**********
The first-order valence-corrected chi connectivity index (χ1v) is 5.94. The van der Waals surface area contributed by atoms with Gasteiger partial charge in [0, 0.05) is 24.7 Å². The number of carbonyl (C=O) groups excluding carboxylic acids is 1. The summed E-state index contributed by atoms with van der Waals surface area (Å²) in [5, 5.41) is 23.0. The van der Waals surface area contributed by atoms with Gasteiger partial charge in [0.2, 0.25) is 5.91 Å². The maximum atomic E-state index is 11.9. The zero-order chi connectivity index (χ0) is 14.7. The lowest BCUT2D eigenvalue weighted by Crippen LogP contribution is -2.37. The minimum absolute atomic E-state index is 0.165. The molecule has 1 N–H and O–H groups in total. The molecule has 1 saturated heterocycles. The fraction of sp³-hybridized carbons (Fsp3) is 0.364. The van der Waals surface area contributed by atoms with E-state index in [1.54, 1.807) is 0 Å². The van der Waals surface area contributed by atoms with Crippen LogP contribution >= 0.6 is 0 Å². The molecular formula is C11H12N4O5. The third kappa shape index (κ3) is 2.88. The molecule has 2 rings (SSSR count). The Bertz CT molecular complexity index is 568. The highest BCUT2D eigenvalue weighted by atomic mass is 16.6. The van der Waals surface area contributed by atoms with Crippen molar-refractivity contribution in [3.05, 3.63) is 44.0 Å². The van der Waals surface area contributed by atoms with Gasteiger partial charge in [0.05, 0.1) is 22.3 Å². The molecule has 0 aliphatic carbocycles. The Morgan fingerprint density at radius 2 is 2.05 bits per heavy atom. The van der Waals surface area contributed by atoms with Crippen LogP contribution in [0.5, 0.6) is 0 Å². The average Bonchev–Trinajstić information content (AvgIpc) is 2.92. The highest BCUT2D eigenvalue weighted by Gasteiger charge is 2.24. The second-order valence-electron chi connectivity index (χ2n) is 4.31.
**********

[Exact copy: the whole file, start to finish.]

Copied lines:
The first-order valence-corrected chi connectivity index (χ1v) is 5.94. The van der Waals surface area contributed by atoms with Gasteiger partial charge in [0, 0.05) is 24.7 Å². The number of carbonyl (C=O) groups excluding carboxylic acids is 1. The summed E-state index contributed by atoms with van der Waals surface area (Å²) in [5, 5.41) is 23.0. The van der Waals surface area contributed by atoms with Gasteiger partial charge in [0.2, 0.25) is 5.91 Å². The maximum atomic E-state index is 11.9. The zero-order chi connectivity index (χ0) is 14.7. The lowest BCUT2D eigenvalue weighted by Crippen LogP contribution is -2.37. The minimum absolute atomic E-state index is 0.165. The molecule has 1 N–H and O–H groups in total. The molecule has 1 saturated heterocycles. The fraction of sp³-hybridized carbons (Fsp3) is 0.364. The van der Waals surface area contributed by atoms with E-state index in [1.54, 1.807) is 0 Å². The van der Waals surface area contributed by atoms with Crippen LogP contribution >= 0.6 is 0 Å². The molecular formula is C11H12N4O5. The third kappa shape index (κ3) is 2.88. The molecule has 2 rings (SSSR count). The Bertz CT molecular complexity index is 568. The highest BCUT2D eigenvalue weighted by atomic mass is 16.6. The van der Waals surface area contributed by atoms with Crippen molar-refractivity contribution in [3.05, 3.63) is 44.0 Å². The van der Waals surface area contributed by atoms with Gasteiger partial charge in [0.05, 0.1) is 22.3 Å². The molecule has 0 aliphatic carbocycles. The Morgan fingerprint density at radius 2 is 2.05 bits per heavy atom. The van der Waals surface area contributed by atoms with Crippen LogP contribution in [0.5, 0.6) is 0 Å². The average Bonchev–Trinajstić information content (AvgIpc) is 2.92. The highest BCUT2D eigenvalue weighted by Gasteiger charge is 2.24. The second-order valence-electron chi connectivity index (χ2n) is 4.31.